And oftentimes when I’m out walking my pooch, I see people looking around after their dog has done his business to examine the level of surveillance. They spy a string of teenagers on a wall all armed with phones, so they clean up after their dog, because they’re afraid that they’ll become a dog dirt internet sensation.
As kids, the priests were always reminding us to be on our best behaviour as God is everywhere and watching us all the time. We thought they were talking rubbish but, lo, it has come to pass. It’s just a different god.
Why scruffy would have been smart
Not only has Aoife Maguire been found guilty of conspiring to hide accounts from the Revenue along with her two Anglo Irish Bank co-defendants, she has also had to listen to her defence counsel describing her in unflattering terms. He told the court she was a “person at the bottom of the rung” and a “form of gofer”, as well as “a minion, a small person”. So he was basically saying: “My client is an eejit. Let her off.”
Maguire didn’t look at all like an eejit going to and from court. She was smartly dressed and coiffed, and looked the picture of efficiency. In fact she looked like a candidate for the US presidency. Shouldn’t she have worn a cardigan backwards or something?
Abbey needs to get its act together
There has been surprisingly little audible grumbling following the appointment of two candidates from the National Theatre of Scotland to the joint artistic directorship of the Abbey Theatre.
When Fiach MacConghail departs the role in 2016, he will have been in the position for 12 years. The previous three incumbents — Ben Barnes, Patrick Mason and Garry Hynes — held the job for just 13 years between them. Traditionally, the job has been filled from the pool of directors and producers in the Irish theatrical community. One candidate gets plucked from the group, and is landed with the opportunity.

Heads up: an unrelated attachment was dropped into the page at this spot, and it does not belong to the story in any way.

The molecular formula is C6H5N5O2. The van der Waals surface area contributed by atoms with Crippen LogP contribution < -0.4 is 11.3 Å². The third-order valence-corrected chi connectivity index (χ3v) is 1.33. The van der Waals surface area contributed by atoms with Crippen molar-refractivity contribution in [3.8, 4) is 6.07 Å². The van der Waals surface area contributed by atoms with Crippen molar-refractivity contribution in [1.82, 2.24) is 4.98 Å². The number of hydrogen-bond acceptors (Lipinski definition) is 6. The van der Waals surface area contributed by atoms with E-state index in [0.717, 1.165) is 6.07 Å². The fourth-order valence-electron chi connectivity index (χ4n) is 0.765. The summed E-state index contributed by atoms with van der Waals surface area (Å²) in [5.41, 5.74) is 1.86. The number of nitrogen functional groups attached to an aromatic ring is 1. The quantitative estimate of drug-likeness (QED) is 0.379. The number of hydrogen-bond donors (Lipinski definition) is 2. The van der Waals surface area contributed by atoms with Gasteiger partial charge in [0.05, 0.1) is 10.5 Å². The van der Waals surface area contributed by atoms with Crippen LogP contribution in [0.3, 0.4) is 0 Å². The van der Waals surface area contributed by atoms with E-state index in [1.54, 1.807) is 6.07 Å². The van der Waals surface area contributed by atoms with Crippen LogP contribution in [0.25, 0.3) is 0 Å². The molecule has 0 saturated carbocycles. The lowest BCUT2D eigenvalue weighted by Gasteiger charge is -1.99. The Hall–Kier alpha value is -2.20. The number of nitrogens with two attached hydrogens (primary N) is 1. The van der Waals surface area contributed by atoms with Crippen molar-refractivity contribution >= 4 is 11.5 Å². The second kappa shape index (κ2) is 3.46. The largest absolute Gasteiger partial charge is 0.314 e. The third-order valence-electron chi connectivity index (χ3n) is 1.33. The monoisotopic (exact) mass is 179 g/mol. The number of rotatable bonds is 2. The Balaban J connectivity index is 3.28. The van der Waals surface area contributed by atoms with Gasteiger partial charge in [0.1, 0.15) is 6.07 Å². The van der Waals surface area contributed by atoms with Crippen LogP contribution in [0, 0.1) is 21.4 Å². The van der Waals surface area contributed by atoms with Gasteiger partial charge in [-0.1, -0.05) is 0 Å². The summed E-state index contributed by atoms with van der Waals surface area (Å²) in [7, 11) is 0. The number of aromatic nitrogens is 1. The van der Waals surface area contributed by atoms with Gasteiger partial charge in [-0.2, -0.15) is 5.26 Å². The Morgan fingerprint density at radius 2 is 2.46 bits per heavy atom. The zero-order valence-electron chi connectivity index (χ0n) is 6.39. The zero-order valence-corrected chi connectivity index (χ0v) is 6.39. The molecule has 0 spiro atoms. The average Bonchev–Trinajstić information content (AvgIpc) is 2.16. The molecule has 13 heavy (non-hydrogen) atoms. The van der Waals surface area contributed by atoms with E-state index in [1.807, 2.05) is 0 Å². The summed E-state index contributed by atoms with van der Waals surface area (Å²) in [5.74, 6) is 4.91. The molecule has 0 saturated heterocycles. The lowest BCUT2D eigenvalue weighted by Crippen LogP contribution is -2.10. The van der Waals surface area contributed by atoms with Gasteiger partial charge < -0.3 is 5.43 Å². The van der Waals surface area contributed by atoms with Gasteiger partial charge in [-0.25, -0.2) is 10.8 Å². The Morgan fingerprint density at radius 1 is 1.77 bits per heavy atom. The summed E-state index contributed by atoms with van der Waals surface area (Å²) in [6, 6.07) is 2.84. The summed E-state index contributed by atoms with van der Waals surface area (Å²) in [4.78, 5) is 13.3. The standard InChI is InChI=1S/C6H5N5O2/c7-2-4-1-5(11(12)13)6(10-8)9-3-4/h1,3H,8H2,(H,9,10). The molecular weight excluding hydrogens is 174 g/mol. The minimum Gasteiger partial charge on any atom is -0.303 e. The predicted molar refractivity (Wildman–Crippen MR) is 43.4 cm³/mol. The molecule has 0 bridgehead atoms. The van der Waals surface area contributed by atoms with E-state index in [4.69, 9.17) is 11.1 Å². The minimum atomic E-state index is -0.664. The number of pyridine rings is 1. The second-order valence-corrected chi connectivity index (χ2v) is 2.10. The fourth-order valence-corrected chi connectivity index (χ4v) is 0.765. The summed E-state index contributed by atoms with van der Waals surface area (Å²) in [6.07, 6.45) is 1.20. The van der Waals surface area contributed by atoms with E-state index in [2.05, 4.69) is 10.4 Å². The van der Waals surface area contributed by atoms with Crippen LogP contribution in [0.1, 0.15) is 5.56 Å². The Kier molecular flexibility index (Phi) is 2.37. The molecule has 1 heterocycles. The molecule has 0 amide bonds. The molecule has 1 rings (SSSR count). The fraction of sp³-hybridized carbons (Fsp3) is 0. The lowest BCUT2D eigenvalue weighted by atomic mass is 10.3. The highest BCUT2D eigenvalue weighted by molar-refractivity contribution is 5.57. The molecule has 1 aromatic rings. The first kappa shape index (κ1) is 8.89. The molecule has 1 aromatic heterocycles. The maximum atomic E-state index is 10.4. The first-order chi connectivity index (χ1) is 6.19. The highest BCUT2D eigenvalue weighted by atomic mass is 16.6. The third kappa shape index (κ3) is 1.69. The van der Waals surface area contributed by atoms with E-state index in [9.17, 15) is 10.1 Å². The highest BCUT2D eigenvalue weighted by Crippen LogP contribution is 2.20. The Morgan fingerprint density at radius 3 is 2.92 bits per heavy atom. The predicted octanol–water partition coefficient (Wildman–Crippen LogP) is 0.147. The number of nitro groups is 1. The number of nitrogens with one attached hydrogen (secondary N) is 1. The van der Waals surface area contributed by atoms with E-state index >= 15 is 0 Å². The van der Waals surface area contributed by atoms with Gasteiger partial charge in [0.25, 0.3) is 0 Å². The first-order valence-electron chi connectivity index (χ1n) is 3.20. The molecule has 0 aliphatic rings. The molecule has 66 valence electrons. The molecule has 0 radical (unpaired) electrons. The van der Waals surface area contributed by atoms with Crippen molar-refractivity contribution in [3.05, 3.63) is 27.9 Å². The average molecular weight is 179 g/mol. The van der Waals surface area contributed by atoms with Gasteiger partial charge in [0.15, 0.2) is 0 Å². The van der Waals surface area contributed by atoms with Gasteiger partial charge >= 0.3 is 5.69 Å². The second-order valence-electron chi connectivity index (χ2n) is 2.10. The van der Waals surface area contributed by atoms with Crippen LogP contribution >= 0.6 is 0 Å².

In retrospect, we should have seen this coming when the Arts Council and the Abbey jointly commissioned a report to check if the theatre had “world class” status. Does “world class” mean “not Irish”? Furthermore, three British-based experts were selected to deliver their verdicts. Between MacConghail’s lengthy tenure and now this outside appointment, a generation of Irish theatre makers has been denied the opportunity to provide a leader for the Abbey.
Art is moving increasingly towards presentation in non-traditional venues, although paintings by John Lavery, Paul Henry and Jack B Yeats showing in a Wicklow ditch is clearly taking things to a new level. They had been stolen, of course, but any PR agent would have killed for the publicity.
In other site-specific news, Pals, from Anu Productions, is returning to Collins Barracks for two months. At the Enniskillen Beckett festival, Adrian Dunbar will present Ohio Impromptu in the middle of a lake. The audience takes a 40-minute boat ride to see the 20-minute play. Meanwhile, restaurant-goers, tired of having dinner served on slates, have launched a campaign: We Want Plates. Let’s see if theatre-goers start a campaign: We Want Seats.